Chronic pain relief is a bit like major weight loss: It takes time, effort and often multiple methods to get noticeable results. Pain, like excess weight, is harder to shed when you’ve had it for…
Chronic pain relief is a bit like major weight loss: It takes time, effort and often multiple methods to get noticeable results. Pain, like excess weight, is harder to shed when you’ve had it for many years. Finding the right blend of tactics or treatments can be challenging. There’s no magic wand to wave chronic pain away.
Pain specialists can tailor an individual plan to reduce and help manage your chronic pain. Realistic expectations are important: Just as you may never fit into size 0 jeans, you might always experience some level of pain or discomfort.
The key is to pinpoint individual approaches that allow you to feel better, function to your best ability and go about your day as well as possible. If you’ve been dealing with chronic pain, here’s what you should know.
What is chronic pain?
By definition, chronic pain is pain that lasts more than 12 weeks, as opposed to acute pain. “Historically, we’ve used a three-month cutoff,” says Dr. Naum Shaparin, director of the multidisciplinary pain program at Montefiore Health System and an associate professor of anesthesiology at the Albert Einstein College of Medicine in New York City. “When pain lasts longer than normal healing, that’s chronic pain — whenever pain lasts longer than it should.”
Doctors use specific codes, known as ICD-10 diagnosis codes for chronic pain, on patients’ medical records. These include chronic pain due to trauma, like a bone fracture, chronic post-procedural pain (such as long-lasting pain after surgery), central pain syndrome and chronic pain syndrome, along with catch-all codes for diseases of the nervous system and for otherwise unclassified pain. Central pain syndrome involves damage to the central nervous system: the brain, brainstem and spinal cord. Stroke, multiple sclerosis, spinal trauma and Parkinson’s disease, among other conditions, can lead to central pain syndrome.
Which conditions cause chronic pain?
Back injuries and unsuccessful back surgery are notorious for causing persistent, hard-to-treat pain. Acute traumatic injuries can result in lingering pain. Chronic conditions such as diabetes, shingles and HIV can lead to nerve-related or neuropathic pain. Certain types of chemotherapy, such as cisplatin and vincristine, often cause neuropathic and other pain complications, as do conditions like bone cancer itself. Pain from rheumatoid arthritis can hamper people’s ability to function. Fibromyalgia is a chronic, complex pain syndrome, causing widespread muscle pain and tenderness throughout the body.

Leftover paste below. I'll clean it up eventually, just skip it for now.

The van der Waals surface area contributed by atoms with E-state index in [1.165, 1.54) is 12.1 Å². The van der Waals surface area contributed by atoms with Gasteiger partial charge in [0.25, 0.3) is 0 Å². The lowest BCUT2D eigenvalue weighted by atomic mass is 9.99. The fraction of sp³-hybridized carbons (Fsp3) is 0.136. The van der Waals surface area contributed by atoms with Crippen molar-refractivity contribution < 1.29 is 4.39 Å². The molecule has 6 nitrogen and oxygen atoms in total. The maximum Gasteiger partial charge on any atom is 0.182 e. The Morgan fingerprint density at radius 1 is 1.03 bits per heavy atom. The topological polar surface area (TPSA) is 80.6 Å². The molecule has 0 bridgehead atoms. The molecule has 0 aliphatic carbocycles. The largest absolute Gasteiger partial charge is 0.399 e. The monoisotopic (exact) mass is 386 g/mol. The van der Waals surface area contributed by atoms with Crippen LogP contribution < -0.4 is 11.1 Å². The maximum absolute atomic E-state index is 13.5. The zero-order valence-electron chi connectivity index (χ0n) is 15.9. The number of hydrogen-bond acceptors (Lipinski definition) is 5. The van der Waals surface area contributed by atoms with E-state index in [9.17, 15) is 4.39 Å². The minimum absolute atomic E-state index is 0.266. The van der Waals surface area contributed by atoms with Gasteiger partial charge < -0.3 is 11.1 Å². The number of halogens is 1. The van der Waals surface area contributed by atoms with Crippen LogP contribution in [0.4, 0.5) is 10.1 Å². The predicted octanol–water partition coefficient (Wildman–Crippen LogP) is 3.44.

Can chronic pain be cured?
“It’s not unusual for a patient who has suffered from 20 years of pain to come to us at the pain clinic and say: I want you to make my pain disappear,” says Dr. Magdalena Anitescu, an associate professor and head of pain management within anesthesia and critical care at University of Chicago Medical Center. At that point, a deep discussion is needed to help patients realize that a 20-year-old pain cannot disappear overnight, says Anitescu, who is also director of the U.C. pain fellowship program.
“It’s making the patient understand that we are here to help with different tools to make the pain manageable, to teach them how to live with the pain, to try and find causes of the pain and make a better impact on what we can treat, and determine what are treatable or nontreatable causes,” Anitescu says.
What are first-line treatments for chronic pain?
When over-the-counter pain remedies — such as ibuprofen (Advil or Motrin) or naproxen (Aleve) — or home remedies aren’t enough, people seek professional treatment for chronic pain. Your primary health care provider may suggest strategies like gentle exercise or complementary therapies including acupuncture, yoga and tai chi. Physical and occupational therapy help many patients function better with less pain.
“Treatment should be multimodal,” Shaparin says. Medication is only one facet of chronic pain management, he emphasizes. Physical and behavioral therapy, patient education and realistic expectations combined can help patients see improvement over time.